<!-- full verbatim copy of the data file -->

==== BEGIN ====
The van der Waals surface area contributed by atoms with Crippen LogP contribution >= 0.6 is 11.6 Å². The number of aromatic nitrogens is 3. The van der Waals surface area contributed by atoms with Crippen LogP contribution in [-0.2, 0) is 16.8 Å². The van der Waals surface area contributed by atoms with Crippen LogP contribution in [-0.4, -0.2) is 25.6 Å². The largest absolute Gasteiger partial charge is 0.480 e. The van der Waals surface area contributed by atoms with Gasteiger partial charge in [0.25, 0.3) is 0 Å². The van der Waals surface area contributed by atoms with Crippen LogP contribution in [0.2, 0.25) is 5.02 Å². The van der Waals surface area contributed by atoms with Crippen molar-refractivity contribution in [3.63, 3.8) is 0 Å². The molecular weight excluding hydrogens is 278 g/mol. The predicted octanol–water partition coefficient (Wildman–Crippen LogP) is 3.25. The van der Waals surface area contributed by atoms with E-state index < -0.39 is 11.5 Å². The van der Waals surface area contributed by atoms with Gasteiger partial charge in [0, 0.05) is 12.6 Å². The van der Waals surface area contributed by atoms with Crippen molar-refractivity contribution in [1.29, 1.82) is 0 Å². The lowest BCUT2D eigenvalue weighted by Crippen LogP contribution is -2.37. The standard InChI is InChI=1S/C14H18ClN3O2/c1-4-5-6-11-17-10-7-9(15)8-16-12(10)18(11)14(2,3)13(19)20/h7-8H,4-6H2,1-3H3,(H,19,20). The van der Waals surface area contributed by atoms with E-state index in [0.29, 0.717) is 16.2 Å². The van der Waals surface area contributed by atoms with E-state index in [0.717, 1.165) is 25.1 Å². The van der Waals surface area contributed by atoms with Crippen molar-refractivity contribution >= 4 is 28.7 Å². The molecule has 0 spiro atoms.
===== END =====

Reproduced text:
The van der Waals surface area contributed by atoms with Crippen LogP contribution >= 0.6 is 11.6 Å². The number of aromatic nitrogens is 3. The van der Waals surface area contributed by atoms with Crippen LogP contribution in [-0.2, 0) is 16.8 Å². The van der Waals surface area contributed by atoms with Crippen LogP contribution in [-0.4, -0.2) is 25.6 Å². The largest absolute Gasteiger partial charge is 0.480 e. The van der Waals surface area contributed by atoms with Gasteiger partial charge in [0.25, 0.3) is 0 Å². The van der Waals surface area contributed by atoms with Crippen LogP contribution in [0.2, 0.25) is 5.02 Å². The van der Waals surface area contributed by atoms with Crippen molar-refractivity contribution in [3.63, 3.8) is 0 Å². The molecular weight excluding hydrogens is 278 g/mol. The predicted octanol–water partition coefficient (Wildman–Crippen LogP) is 3.25. The van der Waals surface area contributed by atoms with E-state index < -0.39 is 11.5 Å². The van der Waals surface area contributed by atoms with Gasteiger partial charge in [0, 0.05) is 12.6 Å². The van der Waals surface area contributed by atoms with Crippen molar-refractivity contribution in [1.29, 1.82) is 0 Å². The lowest BCUT2D eigenvalue weighted by Crippen LogP contribution is -2.37. The standard InChI is InChI=1S/C14H18ClN3O2/c1-4-5-6-11-17-10-7-9(15)8-16-12(10)18(11)14(2,3)13(19)20/h7-8H,4-6H2,1-3H3,(H,19,20). The van der Waals surface area contributed by atoms with E-state index in [0.29, 0.717) is 16.2 Å². The van der Waals surface area contributed by atoms with E-state index in [0.717, 1.165) is 25.1 Å². The van der Waals surface area contributed by atoms with Crippen molar-refractivity contribution >= 4 is 28.7 Å². The molecule has 0 spiro atoms.